Covert Speed 3 to Speed 6 Slave Cylinder + Stainless 3an Lines

Discussion in 'Mazdaspeed 3 How-To' started by JohnnyTightlips, Nov 7, 2019.

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  1. JohnnyTightlips

    JohnnyTightlips Platinum Member

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    UPDATE: 4/2020
    After using this for a while it appears that the speed 6 bore is not going to work with the speed 3 master cylinder. It creates too much pressure for the master and screws it up. You can use this guide to make your own 3an line setup but for now this is not a solution.


    The speed 6 slave is pretty cheap, reliable and rebuild able. I was looking to do stainless lines to replace my 155k miles rubber lines and figured I could covert to that as well. @CMajor Had installed the 6 on his and it was working well so I decided to go for it.

    Tools needed
    I decided to convert the hard line right off the master cylinder to have a fitting on in so that I could run a 3an stainless line all the way to the slave. Here are some pics on how I did it. If you have never used a double flare tool , watch a couple youtube vids. I made a bracket to hold it in place as well but don't really have a great pic.

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    Last edited: Apr 24, 2020
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  2. Sho

    Sho Gold Member

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    Heres the shorter mounting bolts needed for the slave if you don't wanna chop the ms3 mounting bolts or use washers as spacers
    0419181519_01.jpg
     
    Sho, via a mobile device, Dec 17, 2019
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  3. Mauro_Penguin

    Mauro_Penguin Punk in Drublic Motorhead Platinum Member

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    So what is the motivation behind this swap?

    Is it just cheaper long term and more durable?

    Or did you guys gain a longer stroke from the MS6 slave cylinder?
     
    Mauro_Penguin, via a mobile device, Dec 17, 2019
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  4. JohnnyTightlips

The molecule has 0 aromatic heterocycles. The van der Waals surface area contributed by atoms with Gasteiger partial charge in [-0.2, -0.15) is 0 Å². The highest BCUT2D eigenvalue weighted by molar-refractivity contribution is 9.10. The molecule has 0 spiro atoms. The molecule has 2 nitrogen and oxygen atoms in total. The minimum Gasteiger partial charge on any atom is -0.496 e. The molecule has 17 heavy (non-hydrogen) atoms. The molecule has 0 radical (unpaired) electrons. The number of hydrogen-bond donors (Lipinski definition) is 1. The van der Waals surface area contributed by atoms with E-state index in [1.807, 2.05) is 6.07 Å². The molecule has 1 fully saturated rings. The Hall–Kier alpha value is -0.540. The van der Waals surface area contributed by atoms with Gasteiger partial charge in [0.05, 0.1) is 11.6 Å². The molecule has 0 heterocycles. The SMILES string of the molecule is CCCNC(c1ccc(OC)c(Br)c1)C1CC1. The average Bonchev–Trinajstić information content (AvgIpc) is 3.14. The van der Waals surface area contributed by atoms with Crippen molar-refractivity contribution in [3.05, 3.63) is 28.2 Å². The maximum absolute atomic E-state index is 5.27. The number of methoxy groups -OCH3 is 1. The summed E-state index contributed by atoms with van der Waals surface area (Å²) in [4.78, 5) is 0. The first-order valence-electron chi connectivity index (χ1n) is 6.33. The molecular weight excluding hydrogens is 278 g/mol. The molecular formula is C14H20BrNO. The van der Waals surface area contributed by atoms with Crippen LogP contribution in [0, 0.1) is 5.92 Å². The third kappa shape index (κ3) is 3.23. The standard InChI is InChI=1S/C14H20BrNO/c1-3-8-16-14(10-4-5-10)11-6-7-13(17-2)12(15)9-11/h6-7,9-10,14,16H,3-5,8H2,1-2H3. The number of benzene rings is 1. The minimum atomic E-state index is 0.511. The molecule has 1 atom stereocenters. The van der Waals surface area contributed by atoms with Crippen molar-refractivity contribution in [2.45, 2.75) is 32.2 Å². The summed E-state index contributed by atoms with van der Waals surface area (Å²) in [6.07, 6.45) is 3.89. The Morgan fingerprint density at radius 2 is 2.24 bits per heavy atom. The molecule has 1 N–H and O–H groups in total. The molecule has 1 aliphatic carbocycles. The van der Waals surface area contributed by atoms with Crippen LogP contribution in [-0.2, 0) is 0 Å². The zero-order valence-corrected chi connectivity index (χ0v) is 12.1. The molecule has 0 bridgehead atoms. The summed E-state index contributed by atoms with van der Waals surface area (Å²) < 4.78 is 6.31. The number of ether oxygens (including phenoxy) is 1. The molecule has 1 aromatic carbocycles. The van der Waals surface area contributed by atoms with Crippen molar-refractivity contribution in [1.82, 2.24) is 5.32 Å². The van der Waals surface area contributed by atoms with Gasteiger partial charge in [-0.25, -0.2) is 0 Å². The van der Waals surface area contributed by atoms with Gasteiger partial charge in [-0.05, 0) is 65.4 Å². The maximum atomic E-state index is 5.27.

JohnnyTightlips Platinum Member

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    Stroke *lol* seems the same. I wanted a solid line and not rubber "high miles" so I figured why not convert as it's also cheaper and supposedly more durable. This is what i got.
    Dorman CS650069 Clutch Slave Cylinder
     
    JohnnyTightlips, via a mobile device, Dec 17, 2019
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  5. macdiesel

    macdiesel Platinum Member

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    Said and done what was the total cost to convert to speed6 slave?


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    macdiesel, via a mobile device, Dec 20, 2019
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  6. JohnnyTightlips

    JohnnyTightlips Platinum Member

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    Maybe 100$ tops. That's if you don't have a flaring tool but none of the parts are crazy expensive.
     
    JohnnyTightlips, via a mobile device, Dec 20, 2019
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  7. macdiesel

    macdiesel Platinum Member

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    That’s a good option since the cost is similar to a new speed3 slave. I wish a rebuild kit was offered for the speed3. I lost my clutch pedal earlier in the week and started researching solutions. Just needed new fluid. I guess bleeding the clutch twice in 128k is not enough.


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    macdiesel, via a mobile device, Dec 21, 2019
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  8. Mauro_Penguin

    Mauro_Penguin Punk in Drublic Motorhead Platinum Member

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    How are you bleeding it?

    Hydraulic clutches are real finicky if even the slightest bit of air is in the system, considering the whole system has a low fluid capacity to begin with.

    I've noticed this with both the Speed and the Mustang. The mustang I power bleed 4-5 times (internal slave, it's a bitch to get the air out), the speed just 2 or 3. It sounds tedious, but it does give you a nice consistent pedal.